Residents Question Planned Methadone Clinic In Guilford

March 5, 2024 0 By JohnValbyNation

GUILFORD, CT — To provide more information to the public on the planned methadone clinic at 439 Boston Post Road in Guilford, the APT Foundation gave a presentation and fielded audience questions last week at the Nathaniel B. Greene Community Center.

Contentious at times, the majority of residents railed against the facility, citing concerns with the location, public safety and the process that played out to bring the clinic to Guilford.

APT was founded in 1970 by members of the Yale School of Medicine Department of Psychiatry and is among the oldest treatment programs in the U.S., according to the foundation’s website.

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There are clinics in New Haven, West Haven and North Haven.

APT Foundation CEO Lynn Madden spoke at last week’s presentation, and said the facility in Guilford will provide medications for opioid use disorder; primary care services; vocational services; group therapy; individual therapy; and case management.

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The hours of operation will be Monday through Saturday, 5 a.m. to 1 p.m. There are about 400 people who will utilize the facility, with 55 coming from Guilford, 97 from Branford, 33 from North Branford and 22 from Madison.

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About 70 to 80 people will utilize the clinic each day, Madden said, noting the location of the facility was not random, but “very planned.”

“These are services that are badly needed in our state, in this community. There are 400 people who live right here immediately who are our friends and neighbors here who are already receiving services,” Madden said. “They would receive them more readily in Guilford, they will receive excellent and holistic care for their treatment, and the treatment primarily prevents people from dying and allows them to live their lives at full capacity.”

One resident asked how the APT Foundation can assure residents that there won’t be “drug dealers outside, needles found in neighboring yards and parking lots, people defecating on your property, fights, people sleeping out on your property.”

Madden said some of those issues occur around its Congress Avenue facility in New Haven, but those concerns have not been brought to her attention from other locations.

A resident voiced concerns over the planned clinic’s proximity to a daycare facility, residences, and a Dairy Queen, a popular hangout for young people.

“We are not intending or believing that we will disrupt the neighborhood. I think this will be very, very quiet. I don’t think you will notice these things are going on,” added Madden. “People who had concerns in North Haven, we were having these conversations almost exactly 10 years ago in North Haven, a very similar conversation. The things that people were worried about have not come to pass. In West Haven, that was also true.”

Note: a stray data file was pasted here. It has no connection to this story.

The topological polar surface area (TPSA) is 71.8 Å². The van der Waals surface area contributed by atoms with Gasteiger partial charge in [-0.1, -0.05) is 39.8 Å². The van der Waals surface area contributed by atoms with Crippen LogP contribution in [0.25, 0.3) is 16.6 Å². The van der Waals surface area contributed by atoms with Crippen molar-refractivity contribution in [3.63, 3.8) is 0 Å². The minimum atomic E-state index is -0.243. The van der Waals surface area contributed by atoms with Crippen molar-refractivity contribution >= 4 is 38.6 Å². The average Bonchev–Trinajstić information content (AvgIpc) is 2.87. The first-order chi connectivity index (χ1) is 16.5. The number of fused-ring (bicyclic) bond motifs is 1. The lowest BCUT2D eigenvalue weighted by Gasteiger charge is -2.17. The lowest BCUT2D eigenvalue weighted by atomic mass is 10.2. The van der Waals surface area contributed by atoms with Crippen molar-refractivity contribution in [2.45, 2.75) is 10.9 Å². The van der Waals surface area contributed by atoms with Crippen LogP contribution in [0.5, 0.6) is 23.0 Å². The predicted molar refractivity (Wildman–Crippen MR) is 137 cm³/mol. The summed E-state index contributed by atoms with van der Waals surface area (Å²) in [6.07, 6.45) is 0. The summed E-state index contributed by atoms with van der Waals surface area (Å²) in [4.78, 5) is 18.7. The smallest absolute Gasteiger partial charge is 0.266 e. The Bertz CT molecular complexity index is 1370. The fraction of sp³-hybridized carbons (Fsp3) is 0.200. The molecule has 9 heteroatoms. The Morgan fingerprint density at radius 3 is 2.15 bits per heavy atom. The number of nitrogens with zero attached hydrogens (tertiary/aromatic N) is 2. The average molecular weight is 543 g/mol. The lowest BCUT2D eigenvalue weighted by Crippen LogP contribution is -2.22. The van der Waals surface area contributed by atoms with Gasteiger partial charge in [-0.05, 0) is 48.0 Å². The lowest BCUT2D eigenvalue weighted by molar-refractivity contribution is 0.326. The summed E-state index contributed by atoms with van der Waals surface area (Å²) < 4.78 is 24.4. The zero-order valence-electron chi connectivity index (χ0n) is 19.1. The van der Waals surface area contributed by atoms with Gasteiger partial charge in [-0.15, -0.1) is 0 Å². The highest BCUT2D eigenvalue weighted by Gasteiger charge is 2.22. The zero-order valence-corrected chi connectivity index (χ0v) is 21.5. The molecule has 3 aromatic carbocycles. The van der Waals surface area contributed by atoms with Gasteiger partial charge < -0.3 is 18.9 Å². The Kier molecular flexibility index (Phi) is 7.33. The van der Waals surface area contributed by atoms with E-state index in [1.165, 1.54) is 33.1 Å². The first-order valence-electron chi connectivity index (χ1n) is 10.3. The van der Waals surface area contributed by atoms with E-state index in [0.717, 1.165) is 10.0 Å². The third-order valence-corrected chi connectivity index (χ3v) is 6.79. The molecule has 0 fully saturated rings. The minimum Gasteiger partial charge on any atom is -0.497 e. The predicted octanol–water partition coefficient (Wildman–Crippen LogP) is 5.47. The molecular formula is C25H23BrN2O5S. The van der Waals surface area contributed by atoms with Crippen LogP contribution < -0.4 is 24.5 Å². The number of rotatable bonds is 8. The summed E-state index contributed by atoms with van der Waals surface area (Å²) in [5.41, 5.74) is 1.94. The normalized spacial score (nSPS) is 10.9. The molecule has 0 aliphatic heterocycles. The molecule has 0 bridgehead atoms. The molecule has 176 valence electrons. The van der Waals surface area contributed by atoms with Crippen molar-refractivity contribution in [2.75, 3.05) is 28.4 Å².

Specifically regarding the daycare facility, Madden said there was a daycare in the same building as its 1 Long Wharf facility in New Haven, which at one point saw 700 patients.

“We literally never had a single incident,” she said.

Patients come in to receive their medications and then leave, Madden said, unless they take advantage of other services and stay longer than 15 minutes.

“I personally have worked in clinics like this and inpatient psychiatric institutions since 1990. I don’t have a lot of stories, if any, I can tell you about any security concerns that I have ever experienced,” Madden said.

There are at least two security guards at each APT Foundation facility, Madden explained, who mostly help with traffic management in the parking lot, but they can also step in if any situations arise.

First Selectman Matt Hoey said he has spoken with Guilford Police Chief Christopher Massey about public safety concerns, and he planned on formally introducing Massey and the APT Foundation.

“The chief is… perhaps more concerned about once Target comes into town because of the number of shoplifting, accidents, etc., and that might have a higher impact than the foundation,” Hoey said. “Some of our officers and the chief have talked with other police officers, particularly in North Haven, because that is the facility we are being told most resembles what is going to be here in Guilford.”

Another resident claimed the APT Foundation “knew this was going to be a controversial project,” and asked why a public information meeting wasn’t held “until after you were in a position to say it’s a done deal and nothing could be done.”

Madden said the organization “did not expect this to be a particularly controversial process.”

“We are moving into a building that’s in a commercially zoned area, and what we’re planning on doing in that building is permitted by right. That was a respectful decision we made based on the zoning laws of this community,” she said. “There’s been absolutely nothing secret about this process whatsoever.”

Hoey said the Board of Selectmen will consult to determine if more informational sessions on the planned clinic are needed.

For a couple of hours before last week’s meeting in the community center, residents had the chance to sign two “adjourned referendum” petitions aimed at amending town zoning regulations and moving the facility to another location.

A previous petition that sought to stop renovations on the building at 439 Boston Post Road was rejected by the Guilford Board of Selectmen last month.

View the entire information and Q&A session on the GCTV’s YouTube page. Part 1 of the informational meeting can be viewed here. Part 2 can be found here.

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